Blue Lotus

July-August 2022
Shawn Yang, managing director at Blue Lotus Capital Advisors, discusses Alibaba’s recent quarterly earnings as well as its application for primary dual listing in Hong Kong with CNBC and Bloomberg on Aug. 5th and Jul. 27th,respectively. We still maintain a HOLD rating for Alibaba due to the general weak demand and competitive landscape.

CNBC interview on Aug 5th
Q: Do you think growth is going to pick up in the next quarter. And to what extent?
Yang:I think the good thing is that Alibaba tells investors that June is definitely better than April and May. And July is better than June. So I think people are slightly more positive to it after hearing that because a lot of people worry that COVID will continue to hit the macro economy and BABA’s performance. It seems that the second quarter would be the worst quarter. And things are getting a little bit better.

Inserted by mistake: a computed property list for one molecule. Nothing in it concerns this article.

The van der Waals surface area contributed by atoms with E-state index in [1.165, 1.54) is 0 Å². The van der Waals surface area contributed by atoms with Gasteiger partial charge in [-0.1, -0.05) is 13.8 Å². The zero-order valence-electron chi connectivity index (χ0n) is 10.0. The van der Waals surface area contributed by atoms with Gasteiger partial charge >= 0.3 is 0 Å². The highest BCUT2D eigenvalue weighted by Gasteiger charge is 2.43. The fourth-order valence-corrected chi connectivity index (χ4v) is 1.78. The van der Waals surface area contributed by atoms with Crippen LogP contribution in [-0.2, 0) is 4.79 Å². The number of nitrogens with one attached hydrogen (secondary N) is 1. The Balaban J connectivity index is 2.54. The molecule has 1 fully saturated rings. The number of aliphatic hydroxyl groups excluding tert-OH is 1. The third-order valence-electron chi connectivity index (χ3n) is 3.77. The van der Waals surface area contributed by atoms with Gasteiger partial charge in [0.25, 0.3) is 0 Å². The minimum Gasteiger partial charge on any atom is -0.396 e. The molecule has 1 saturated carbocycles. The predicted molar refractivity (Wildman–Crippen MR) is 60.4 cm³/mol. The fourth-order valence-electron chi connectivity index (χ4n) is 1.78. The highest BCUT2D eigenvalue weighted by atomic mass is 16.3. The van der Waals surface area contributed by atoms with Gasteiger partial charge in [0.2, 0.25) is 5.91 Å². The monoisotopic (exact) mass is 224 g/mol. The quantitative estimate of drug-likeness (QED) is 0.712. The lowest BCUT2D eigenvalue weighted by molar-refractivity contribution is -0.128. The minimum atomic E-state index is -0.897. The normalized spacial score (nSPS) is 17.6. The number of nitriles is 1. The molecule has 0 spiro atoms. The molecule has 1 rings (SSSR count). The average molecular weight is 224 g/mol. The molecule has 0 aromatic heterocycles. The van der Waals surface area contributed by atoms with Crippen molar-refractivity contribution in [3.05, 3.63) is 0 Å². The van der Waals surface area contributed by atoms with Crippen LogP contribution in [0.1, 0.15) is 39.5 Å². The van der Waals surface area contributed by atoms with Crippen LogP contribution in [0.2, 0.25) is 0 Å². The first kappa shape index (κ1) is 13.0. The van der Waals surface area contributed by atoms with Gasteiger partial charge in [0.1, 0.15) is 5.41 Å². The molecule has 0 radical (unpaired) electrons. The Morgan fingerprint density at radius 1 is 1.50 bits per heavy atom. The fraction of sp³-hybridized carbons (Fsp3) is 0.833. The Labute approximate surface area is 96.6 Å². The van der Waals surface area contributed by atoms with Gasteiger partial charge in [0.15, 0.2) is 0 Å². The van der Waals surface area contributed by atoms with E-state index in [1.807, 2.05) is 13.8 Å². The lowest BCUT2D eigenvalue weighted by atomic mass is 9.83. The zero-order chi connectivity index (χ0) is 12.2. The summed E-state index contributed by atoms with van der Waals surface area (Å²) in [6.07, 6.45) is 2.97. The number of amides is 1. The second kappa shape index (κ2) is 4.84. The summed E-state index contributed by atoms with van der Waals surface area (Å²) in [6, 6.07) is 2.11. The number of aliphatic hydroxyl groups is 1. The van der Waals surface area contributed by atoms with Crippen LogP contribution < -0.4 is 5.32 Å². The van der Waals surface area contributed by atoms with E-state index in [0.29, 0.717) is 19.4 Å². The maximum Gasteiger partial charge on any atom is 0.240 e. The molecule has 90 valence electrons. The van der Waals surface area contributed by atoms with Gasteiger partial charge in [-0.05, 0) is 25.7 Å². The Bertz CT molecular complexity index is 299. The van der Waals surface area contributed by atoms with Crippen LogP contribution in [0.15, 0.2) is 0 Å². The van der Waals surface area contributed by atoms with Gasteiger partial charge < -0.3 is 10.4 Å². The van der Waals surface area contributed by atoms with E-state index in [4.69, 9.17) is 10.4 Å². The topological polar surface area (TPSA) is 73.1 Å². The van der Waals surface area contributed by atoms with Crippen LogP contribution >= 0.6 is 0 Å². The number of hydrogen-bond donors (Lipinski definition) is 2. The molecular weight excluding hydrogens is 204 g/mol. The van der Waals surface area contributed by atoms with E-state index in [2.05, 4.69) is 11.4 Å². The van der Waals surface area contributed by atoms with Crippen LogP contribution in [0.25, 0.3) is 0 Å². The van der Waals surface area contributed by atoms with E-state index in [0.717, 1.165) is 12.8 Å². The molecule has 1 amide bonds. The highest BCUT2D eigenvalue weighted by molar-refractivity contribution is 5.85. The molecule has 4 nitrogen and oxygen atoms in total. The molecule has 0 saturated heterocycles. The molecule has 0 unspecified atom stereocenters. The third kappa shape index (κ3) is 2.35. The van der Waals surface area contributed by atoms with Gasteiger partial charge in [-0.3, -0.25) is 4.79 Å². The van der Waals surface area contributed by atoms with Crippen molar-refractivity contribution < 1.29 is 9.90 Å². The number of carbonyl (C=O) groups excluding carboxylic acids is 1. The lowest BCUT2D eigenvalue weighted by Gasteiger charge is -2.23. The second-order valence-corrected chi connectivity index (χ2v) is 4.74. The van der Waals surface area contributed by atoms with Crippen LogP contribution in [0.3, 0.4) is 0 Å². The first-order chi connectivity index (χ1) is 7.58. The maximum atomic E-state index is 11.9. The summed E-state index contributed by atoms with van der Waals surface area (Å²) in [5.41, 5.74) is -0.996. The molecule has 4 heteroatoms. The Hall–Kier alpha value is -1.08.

Q: Basically, the real pressure is coming on the Chinese e-commerce side. There, BABA is facing a lot of competition from Pinduoduo and JD.com and TikTok’s parent company ByteDance. Is that going to slow down the pace of any sort of recovery we're going to see going forward and how do you see BABA’s fighting back?